Norwegian authorities are calling for three Norwegian-born girls subjected to female genital mutilation in the Gambia to return to Europe. The father of the girls has been arrested in Norway following an investigation by local human rights workers. But activists in Africa say that rather than criminalizing the problem, it should be resolved at the community level. For VOA, Ricci Shryock has more from Dakar.
A spokeswoman for Oslo-based Human Rights Service Hege Storhaug says finding out about the girl's circumcision was part of an investigation to end the practice.
She says this led to her group finding out girls were being sent back to the Gambia to undergo what she calls a mutilation.
"They have been sent back in 2003," she said. "And all through 2003 they were circumcised. And this is the big battle now for the Norwegian authorities, how to get these girls back home to Norway."
Female genital mutilation (FGM) is legal in the Gambia, but the daughters in the Gambia are also Norwegian citizens. They are living with family in a rural part of the small country.
President Yayah Jammeh endorses the practice, and says it is an important part of local culture.
Storhaug says if Norwegian authorities take the girls back to Norway, they will most likely be put in foster care under the auspices of Norway's Child Protection Agency.
The father was arrested last week in Norway. The mother of the three girls is pregnant with her seventh child and Norwegian authorities judged her to be too weak to be behind bars.
As the director for Tostan, a non-profit in Dakar, Senegal that has been working with West African populations to eliminate FGM in the region for decades, Molly Melching says that it is important for the Gambian family to uphold Norwegian laws, but the fight to stop FGM must also take into consideration that this practice has been around for hundreds of years.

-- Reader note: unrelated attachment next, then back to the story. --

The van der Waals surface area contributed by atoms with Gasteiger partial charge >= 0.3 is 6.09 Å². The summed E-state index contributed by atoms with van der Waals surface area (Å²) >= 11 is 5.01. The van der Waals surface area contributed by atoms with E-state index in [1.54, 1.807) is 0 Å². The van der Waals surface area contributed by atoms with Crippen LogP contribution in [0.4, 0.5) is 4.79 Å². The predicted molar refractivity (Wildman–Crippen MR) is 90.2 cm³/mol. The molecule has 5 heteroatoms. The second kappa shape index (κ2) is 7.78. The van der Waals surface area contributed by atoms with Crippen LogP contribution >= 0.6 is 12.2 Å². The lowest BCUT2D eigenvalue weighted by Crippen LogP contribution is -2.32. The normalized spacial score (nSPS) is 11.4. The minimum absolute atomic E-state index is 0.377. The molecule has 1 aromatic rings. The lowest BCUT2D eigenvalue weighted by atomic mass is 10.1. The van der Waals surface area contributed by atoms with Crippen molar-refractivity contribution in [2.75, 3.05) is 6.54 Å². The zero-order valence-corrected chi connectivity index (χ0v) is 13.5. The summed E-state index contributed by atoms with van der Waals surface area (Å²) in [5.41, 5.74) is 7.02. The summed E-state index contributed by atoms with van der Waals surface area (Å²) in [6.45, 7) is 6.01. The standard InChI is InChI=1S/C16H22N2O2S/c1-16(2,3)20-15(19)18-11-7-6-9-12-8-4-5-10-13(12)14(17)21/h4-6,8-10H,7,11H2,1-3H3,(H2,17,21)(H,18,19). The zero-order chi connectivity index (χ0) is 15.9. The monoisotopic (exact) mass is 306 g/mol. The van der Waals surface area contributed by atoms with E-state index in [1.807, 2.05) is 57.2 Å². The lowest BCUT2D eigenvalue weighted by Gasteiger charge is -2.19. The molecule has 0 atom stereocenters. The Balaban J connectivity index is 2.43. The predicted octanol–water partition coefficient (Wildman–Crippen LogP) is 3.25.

She adds advocacy must focus on changing people's minds rather than criminalizing it, because the community as a whole must decide to abandon the practice.
Idrisa Keita, a Tostan program officer in the Gambia, also works with the Gambian government woman's bureau. He says the group focuses on community-based education.
"Unless and until we educate them to know the human rights, democracy and the health implications of this practice, they will not easily abandon the practice," he explained.
Storhaug, the Norwegian spokeswoman, says she met the girls in the Gambia, and she thinks they are unhappy and suffering.
"These girls they are human beings," she added. "That's number one. They are not Gambians. They are not Norwegians. They are human beings and we have some standards here in Norway."
Melching says that through Tostan's experience, West African residents were much more likely to abandon the practice when approached from an internal, grassroots level, rather than when they are forced into it.
Groups such as Tostan work with villages to encourage the entire communities to make a declaration that puts an end to FGM. Melching says this method has worked with more than 3,000 villages in the Gambia's neighbor, Senegal.